By Zhao Minghao Source: Global Times Published: 2018-7-30
US Secretary of State Mike Pompeo said during the 2018 Australia-United States Ministerial Consultation meetings that he was confident South Pacific countries would choose the US over China, despite the Asian power's move to make economic and strategic advances at small island nations. The remarks have caused concern that the South Pacific region is becoming the stage for new cold-war strategic competition between China and the US.
The US and its allies are viewing its interaction with China on the global stage from the "cold war" framework. US military leaders, in particular, have made frequent public remarks accusing China of impairing US security interests and strategic standing in certain regions through the implementation of its Belt and Road initiative.
The Americans worry that China is seeking to expand its military influence in the South Pacific. Robert B. Neller, Commandant of the Marine Corps, said in June that China, like playing the Chinese game of Go, is "putting marbles down" in the South Pacific region to gain geographical advantage there.
Obviously, the US and Australia regard the South Pacific region as their backyard and believe China has intruded into their sphere of influence. But the fact is that South Pacific countries are keen on diversified diplomacy and are unwilling to be controlled by Australia and the US any more.
According to a report by the New York Times, "some Pacific islands have become more vocal about Australia's 'paternalistic aid'" and often complain that "the Australian and American governments do more dictating than developing."
The South Pacific nations are very concerned about the threat to their survival due to climate change. Australia is one of the world's leading exporters of coal, which exacerbates climate change, while the administration of Donald Trump is indifferent to the challenges posed by the phenomenon.
China has set up a special fund to help South Pacific nations cope with climate change. The South Pacific countries have every reason to "look north" to strengthen ties with Beijing.
However, the past few months have witnessed flagrant Australian interference in the cooperation between these countries and China. Earlier this year, Canberra accused Vanuatu of allowing China to build a military base around the Luganville Wharf. Less than 2,000 kilometers from Australia, the wharf is regarded as a strategic outpost of Australia. The Vanuatu's government sharing a copy of the contract signed with China in 2014 finally confirmed the construction of the wharf is meant for cruise ships and international trade.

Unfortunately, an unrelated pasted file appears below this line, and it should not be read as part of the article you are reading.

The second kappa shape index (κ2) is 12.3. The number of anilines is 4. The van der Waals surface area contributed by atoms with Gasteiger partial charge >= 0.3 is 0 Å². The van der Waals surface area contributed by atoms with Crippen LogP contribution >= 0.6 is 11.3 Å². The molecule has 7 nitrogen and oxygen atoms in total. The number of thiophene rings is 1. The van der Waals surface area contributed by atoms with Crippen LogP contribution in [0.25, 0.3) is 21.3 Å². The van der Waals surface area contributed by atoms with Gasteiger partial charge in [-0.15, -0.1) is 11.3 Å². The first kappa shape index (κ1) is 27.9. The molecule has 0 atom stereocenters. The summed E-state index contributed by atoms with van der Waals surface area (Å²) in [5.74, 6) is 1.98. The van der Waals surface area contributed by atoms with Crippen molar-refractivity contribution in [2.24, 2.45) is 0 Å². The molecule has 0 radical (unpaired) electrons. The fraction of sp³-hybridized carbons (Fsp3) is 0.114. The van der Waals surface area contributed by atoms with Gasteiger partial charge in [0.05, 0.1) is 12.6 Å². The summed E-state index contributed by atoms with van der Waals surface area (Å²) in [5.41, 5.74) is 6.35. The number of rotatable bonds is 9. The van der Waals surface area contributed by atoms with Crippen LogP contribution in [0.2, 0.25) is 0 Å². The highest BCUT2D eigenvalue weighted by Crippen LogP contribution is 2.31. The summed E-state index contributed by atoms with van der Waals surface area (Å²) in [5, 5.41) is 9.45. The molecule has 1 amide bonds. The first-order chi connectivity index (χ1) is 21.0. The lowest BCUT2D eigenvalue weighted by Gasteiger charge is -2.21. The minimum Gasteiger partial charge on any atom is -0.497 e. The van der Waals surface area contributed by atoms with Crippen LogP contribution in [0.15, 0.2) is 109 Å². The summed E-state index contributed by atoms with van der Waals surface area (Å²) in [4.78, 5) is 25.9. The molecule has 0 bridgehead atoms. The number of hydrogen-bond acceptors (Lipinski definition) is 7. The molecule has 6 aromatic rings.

Vanuatu was the second-largest American military base in the Pacific after Hawaii during World War II. But the country with a string of about 80 islands and a population of 270,000 has been part of the Non-Aligned Movement for years.
In addition to Vanuatu, Australia has also taken on China in the Solomon Islands. With the aim to limit Chinese company Huawei's business in the region, the Turnbull government stepped in as the majority funder of a 4,000-kilometer undersea data cable to the Solomon Islands. This is an indication of Australia's deepening suspicion of China and frosty bilateral relations.
With China-US competition intensifying, hyping up Beijing's influence in the South Pacific region will help strengthen the legitimacy of US-Australian military cooperation. A report by the Center for Strategic and International Studies in April called for US nuclear armed submarines and warships to be stationed in Perth. As a member of the Commonwealth, Australia is also trying to persuade India to play a bigger role in the South Pacific region.
At this year's Pacific Islands Forum to be held in September, Australia is set to sign a wide-ranging new security pact with a number of island countries, which will allow the US to participate in a flexible way.
The South Pacific has obviously become an important part of the Indo-Pacific strategy promoted by the US and Australia. If Washington and Canberra ignite a new cold war in the region, the island nations will become the biggest victims.
A zero-sum approach is definitely unwarranted. In 2012, China, New Zealand and Cook Island agreed to cooperate on a NZ$60 million project to upgrade the water supply network in Rarotonga, Cook Islands' main island. More similar projects can be carried out, but only if some countries stop viewing China's global influence from a cold war perspective.
The author is a visiting fellow at the Chongyang Institute for Financial Studies at Renmin University of China.